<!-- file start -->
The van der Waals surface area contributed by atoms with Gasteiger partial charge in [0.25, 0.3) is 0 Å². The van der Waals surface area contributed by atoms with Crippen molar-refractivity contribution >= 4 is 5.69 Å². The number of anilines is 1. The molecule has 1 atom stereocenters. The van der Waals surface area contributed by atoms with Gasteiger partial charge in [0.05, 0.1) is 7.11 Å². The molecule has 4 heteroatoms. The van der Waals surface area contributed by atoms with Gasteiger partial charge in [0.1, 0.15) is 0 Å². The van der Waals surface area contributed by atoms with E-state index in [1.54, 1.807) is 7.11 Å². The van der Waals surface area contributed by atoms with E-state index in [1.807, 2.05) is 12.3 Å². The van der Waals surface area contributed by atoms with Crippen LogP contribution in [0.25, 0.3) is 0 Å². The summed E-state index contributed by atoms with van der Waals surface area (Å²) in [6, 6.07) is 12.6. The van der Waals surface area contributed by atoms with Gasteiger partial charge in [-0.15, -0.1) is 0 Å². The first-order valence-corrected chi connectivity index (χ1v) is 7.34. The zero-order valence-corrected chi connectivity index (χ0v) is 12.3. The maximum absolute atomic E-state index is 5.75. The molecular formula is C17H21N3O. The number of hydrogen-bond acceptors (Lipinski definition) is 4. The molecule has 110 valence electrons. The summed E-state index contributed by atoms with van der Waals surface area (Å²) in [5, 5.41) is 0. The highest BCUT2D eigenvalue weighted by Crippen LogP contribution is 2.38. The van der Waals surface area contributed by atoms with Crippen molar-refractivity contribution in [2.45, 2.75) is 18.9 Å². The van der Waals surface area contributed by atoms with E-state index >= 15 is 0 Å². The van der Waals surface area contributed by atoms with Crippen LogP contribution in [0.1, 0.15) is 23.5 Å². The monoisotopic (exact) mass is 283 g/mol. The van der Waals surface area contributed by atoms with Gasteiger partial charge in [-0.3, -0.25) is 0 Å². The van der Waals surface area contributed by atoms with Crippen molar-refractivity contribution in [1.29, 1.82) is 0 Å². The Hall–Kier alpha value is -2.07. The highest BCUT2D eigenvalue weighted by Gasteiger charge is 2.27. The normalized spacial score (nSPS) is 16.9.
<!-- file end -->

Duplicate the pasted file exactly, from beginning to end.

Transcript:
The van der Waals surface area contributed by atoms with Gasteiger partial charge in [0.25, 0.3) is 0 Å². The van der Waals surface area contributed by atoms with Crippen molar-refractivity contribution >= 4 is 5.69 Å². The number of anilines is 1. The molecule has 1 atom stereocenters. The van der Waals surface area contributed by atoms with Gasteiger partial charge in [0.05, 0.1) is 7.11 Å². The molecule has 4 heteroatoms. The van der Waals surface area contributed by atoms with Gasteiger partial charge in [0.1, 0.15) is 0 Å². The van der Waals surface area contributed by atoms with E-state index in [1.54, 1.807) is 7.11 Å². The van der Waals surface area contributed by atoms with E-state index in [1.807, 2.05) is 12.3 Å². The van der Waals surface area contributed by atoms with Crippen LogP contribution in [0.25, 0.3) is 0 Å². The summed E-state index contributed by atoms with van der Waals surface area (Å²) in [6, 6.07) is 12.6. The van der Waals surface area contributed by atoms with Gasteiger partial charge in [-0.15, -0.1) is 0 Å². The first-order valence-corrected chi connectivity index (χ1v) is 7.34. The zero-order valence-corrected chi connectivity index (χ0v) is 12.3. The maximum absolute atomic E-state index is 5.75. The molecular formula is C17H21N3O. The number of hydrogen-bond acceptors (Lipinski definition) is 4. The molecule has 110 valence electrons. The summed E-state index contributed by atoms with van der Waals surface area (Å²) in [5, 5.41) is 0. The highest BCUT2D eigenvalue weighted by Crippen LogP contribution is 2.38. The van der Waals surface area contributed by atoms with Crippen molar-refractivity contribution in [2.45, 2.75) is 18.9 Å². The van der Waals surface area contributed by atoms with E-state index >= 15 is 0 Å². The van der Waals surface area contributed by atoms with Crippen LogP contribution in [0.1, 0.15) is 23.5 Å². The monoisotopic (exact) mass is 283 g/mol. The van der Waals surface area contributed by atoms with Gasteiger partial charge in [-0.3, -0.25) is 0 Å². The van der Waals surface area contributed by atoms with Crippen molar-refractivity contribution in [1.29, 1.82) is 0 Å². The Hall–Kier alpha value is -2.07. The highest BCUT2D eigenvalue weighted by Gasteiger charge is 2.27. The normalized spacial score (nSPS) is 16.9.